Evelyn Boswell / Bozeman MT
The Japanese once saw wolves as benign creatures that guarded their crops. Farmers went to shrines to buy wolf talismans they could place around their grain fields for protection. In some places, the kindly Canis lupus was even honored with stone sculptures.
"It was almost the exact opposite of our 18th and 19th centuries in the American West," says Brett Walker, assistant professor of history at Montana State University-Bozeman.
But then came 1868, a critical year in Japanese history.
The feudal government of the Tokugawa shoguns fell that year, and Japan turned to the West for help. As part of its effort to create a more modern and western-style country, Japan invited Edwin Dun, a rancher from Ohio, to oversee the establishment of a ranching industry on the northernmost island of Hokkaido.
"They believed ranching represented the agricultural future of Hokkaido," Walker explained.
Dun introduced American ranching techniques to the Niikappu Ranch, but he also introduced American anxieties toward wolves, Walker continued. Dun advised the Hokkaido Development Board to poison wolves and wild dogs with strychnine. Hunting and bounty systems followed. Ultimately, persecution and other ecological factors caused the Hokkaido wolf to become extinct around 1890. The last Japanese wolf was killed in 1905. Both were distinct subspecies of Canis lupus and different from any wolf found in the United States.
"I'm interested in that historical shift. That is, how Japan went from a country that viewed wolves as benign creatures to one that viewed them as animals that needed to be erased from the landscape," Walker said.
Walker specializes in Japanese history during the 17th, 18th and 19th centuries and has always been interested in environmental history. He plans to teach a course on Japanese environmental history in the fall. But the discovery that Japan had wolves is taking him outside the normal realm of Japanese historians and getting him involved with biologists and ecologists. Besides reading manuscripts in classical Japanese, he is now measuring wolf skulls and inspecting elk carcasses.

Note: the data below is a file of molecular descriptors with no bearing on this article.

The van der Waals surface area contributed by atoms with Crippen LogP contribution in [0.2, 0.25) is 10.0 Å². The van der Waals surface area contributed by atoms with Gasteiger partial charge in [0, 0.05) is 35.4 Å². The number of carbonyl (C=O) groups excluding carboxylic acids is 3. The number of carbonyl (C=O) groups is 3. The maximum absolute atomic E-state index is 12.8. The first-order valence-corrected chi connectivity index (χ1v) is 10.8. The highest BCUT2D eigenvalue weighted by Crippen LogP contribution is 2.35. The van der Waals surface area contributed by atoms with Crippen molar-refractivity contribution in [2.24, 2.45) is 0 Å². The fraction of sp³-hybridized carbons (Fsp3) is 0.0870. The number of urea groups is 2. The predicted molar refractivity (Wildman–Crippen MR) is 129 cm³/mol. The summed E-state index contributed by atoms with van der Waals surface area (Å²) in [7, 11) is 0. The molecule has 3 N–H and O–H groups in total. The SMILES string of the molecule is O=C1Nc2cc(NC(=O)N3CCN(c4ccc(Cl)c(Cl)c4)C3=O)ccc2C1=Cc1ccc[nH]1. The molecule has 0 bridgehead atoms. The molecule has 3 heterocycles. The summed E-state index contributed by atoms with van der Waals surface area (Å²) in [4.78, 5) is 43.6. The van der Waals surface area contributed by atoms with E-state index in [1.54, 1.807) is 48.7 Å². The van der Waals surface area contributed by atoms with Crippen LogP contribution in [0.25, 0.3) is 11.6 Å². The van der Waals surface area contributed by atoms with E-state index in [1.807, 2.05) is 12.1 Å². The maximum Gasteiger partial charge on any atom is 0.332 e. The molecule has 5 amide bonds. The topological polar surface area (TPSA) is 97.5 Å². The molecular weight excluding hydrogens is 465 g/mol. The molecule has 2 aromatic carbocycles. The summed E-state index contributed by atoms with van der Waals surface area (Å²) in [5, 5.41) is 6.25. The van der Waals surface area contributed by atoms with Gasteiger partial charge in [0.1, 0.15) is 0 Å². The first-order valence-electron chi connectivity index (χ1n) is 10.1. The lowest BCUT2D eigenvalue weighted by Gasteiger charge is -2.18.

From Nov. 15 to Dec. 15, he spent two days a week in Yellowstone National Park with scientists participating in the Yellowstone Wolf Project Winter Study. Last summer, he traveled to the Hokkaido University Museum of Natural History, under a Japan Foundation grant, where he collected enormous amounts of information about wolf extinction.
"I'm reading more books on wolf biology than I am on Japanese history any more. I'm kind of re-educating myself," Walker said.
His interest in wolves is one reason he and his wife moved to MSU from Yale University, Walker added. Walker was teaching Japanese history at Yale, but came to MSU last year to teach Japanese history and become director of the new Japan Studies Program (www.montana.edu/japan). His wife, Yuka Hara, teaches beginning and intermediate Japanese at MSU.
"We wanted to be closer to Yellowstone and an area that was experiencing wolves," Walker explained.
Walker is now writing a book on his findings. One chapter will focus on the history of wolf taxonomy in Japan. Some scholars debate whether these canids were wolves at all or merely wild mountain dogs. Another chapter will explore the portrayal of wolves in popular culture, including museums, comics and animated films. His book will include historical illustrations and early writings that trace the changing nature of Japanese attitudes toward wolves.
"Brett Walker has done a remarkable piece of research, weaving together history, science and culture," commented Ron Nowak, a nationally known taxonomist who reviewed a draft of Walker's taxonomy chapter. "His presentation should make a topic, canid taxonomy, ... interesting to a broad spectrum of the public.
"One of the most fascinating aspects of Walker's study is the revelation of parallels between Japan and eastern North America," Nowak continued.
Walker said his research reveals many correlations between Montana and Japan, too. The similarities should help Montanans see that Japan is more than simply a distant exotic land with a difficult language.
"Our mutual fear and admiration of these animals bring us together as people," he insisted.
"If there's a message," Walker added, "I think it's that there is a serious degree of regret that wolves are extinct in Japan. "I think that there's a feeling that an important part of Japan's natural heritage and culture has been eliminated.
"It would be a real shame," he said, "if the wolf program in Yellowstone ever reached the point where it wasn't working and somehow we turned to eliminating the wolves of this region again. Whether you love or hate wolves, I'd like to think that as a country we're moving closer to an age when we'll at least recognize that wolves have a right to exist. The alternative is that like Japan, we'll realize this when it's too late."